Nippon konchuki (The Insect Woman)

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Total Count: 7


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Movie Info

The Insect Woman covers 45 years in the life of long-suffering Japanese woman Tome Matsuki, played brilliantly by Sachiko Hidari. Thrust into the cold world at age 20, the pregnant Tome takes a factory job. She gives this up for the relative comfort of the life of an American GI's mistress. Once her American benefactor heads home, she seeks shelter in a house of prostitution, eventually becoming the Madam. Late in life, she is introduced to the daughter she'd abandoned years earlier, whose life has followed pretty much the same path as her mother's had. The winner of 14 Japanese film awards, The Insect Woman details the decline of cultural values as mirrored by one single misspent life. ~ Hal Erickson, Rovi


Critic Reviews for Nippon konchuki (The Insect Woman)

All Critics (7) | Top Critics (1)

Audience Reviews for Nippon konchuki (The Insect Woman)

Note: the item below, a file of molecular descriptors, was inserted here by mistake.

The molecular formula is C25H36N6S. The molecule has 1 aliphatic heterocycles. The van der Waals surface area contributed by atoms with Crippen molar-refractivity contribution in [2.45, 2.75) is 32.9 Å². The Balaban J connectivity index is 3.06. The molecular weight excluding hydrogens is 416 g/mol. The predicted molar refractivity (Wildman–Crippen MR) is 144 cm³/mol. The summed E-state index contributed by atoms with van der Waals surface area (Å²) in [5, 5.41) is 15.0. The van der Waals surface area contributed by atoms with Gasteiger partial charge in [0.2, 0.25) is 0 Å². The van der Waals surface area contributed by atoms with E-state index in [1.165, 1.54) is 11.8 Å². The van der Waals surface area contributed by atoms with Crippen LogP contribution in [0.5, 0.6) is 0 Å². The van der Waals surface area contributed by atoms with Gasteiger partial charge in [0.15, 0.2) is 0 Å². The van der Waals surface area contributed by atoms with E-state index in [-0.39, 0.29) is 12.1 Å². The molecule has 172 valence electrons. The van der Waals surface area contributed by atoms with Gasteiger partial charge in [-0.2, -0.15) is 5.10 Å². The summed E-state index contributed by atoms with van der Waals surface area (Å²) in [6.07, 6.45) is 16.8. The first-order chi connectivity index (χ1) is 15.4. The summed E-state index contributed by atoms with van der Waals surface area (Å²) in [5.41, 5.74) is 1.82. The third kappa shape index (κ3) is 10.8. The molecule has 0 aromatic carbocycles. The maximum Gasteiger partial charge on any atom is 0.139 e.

• Feb 18, 2012
    As she is growing up, Tome is happy enough, even though there are rumors that Chuji(Kazuo Kitamura) may not be her biological father, which maybe has something to do with marrying her mother En(Sumie Sasaki) months after she became pregnant with her. As an adult(Sachiko Hidari), Tome works in a munitions plant during the war but is called home due to a family emergency. While she is thrilled that her father is still alive, she is depressed at the thought of being shopped out to a neighboring farm to pay off her family's debts. They are right that her virtue will not remain intact, but the pregnancy is a little bit of a surprise, as she also keeps the baby. Directed by Shohei Imamura, "The Insect Woman" is a rambunctious tragicomedy that pauses occasionally long enough for the characters to catch their breath. That's a good thing since there is a lot of post-war Japan to get through here.(And I think some knowledge of that time period would have proved helpful going in, having to look up May 1, 1952 myself.) Inflation is a key, as an important amount early on is 10 yen, while later on, there are negotiations for a loan of 200,000 yen. That's not to mention the innovations introduced from outside that the characters try to understand like land reform and democracy, forcing them to adapt that is a painful process at the best of times. On the one hand, there are the prostitutes who do not understand the big deal about virginity(That cat does not seem to be enjoying itself, though.) while others just go around in circles. And I understand why some people might find the ending a bit anticlimactic after all of that, but this is just a cycle that is broken with the help of a new way of thinking.
    Walter M Super Reviewer

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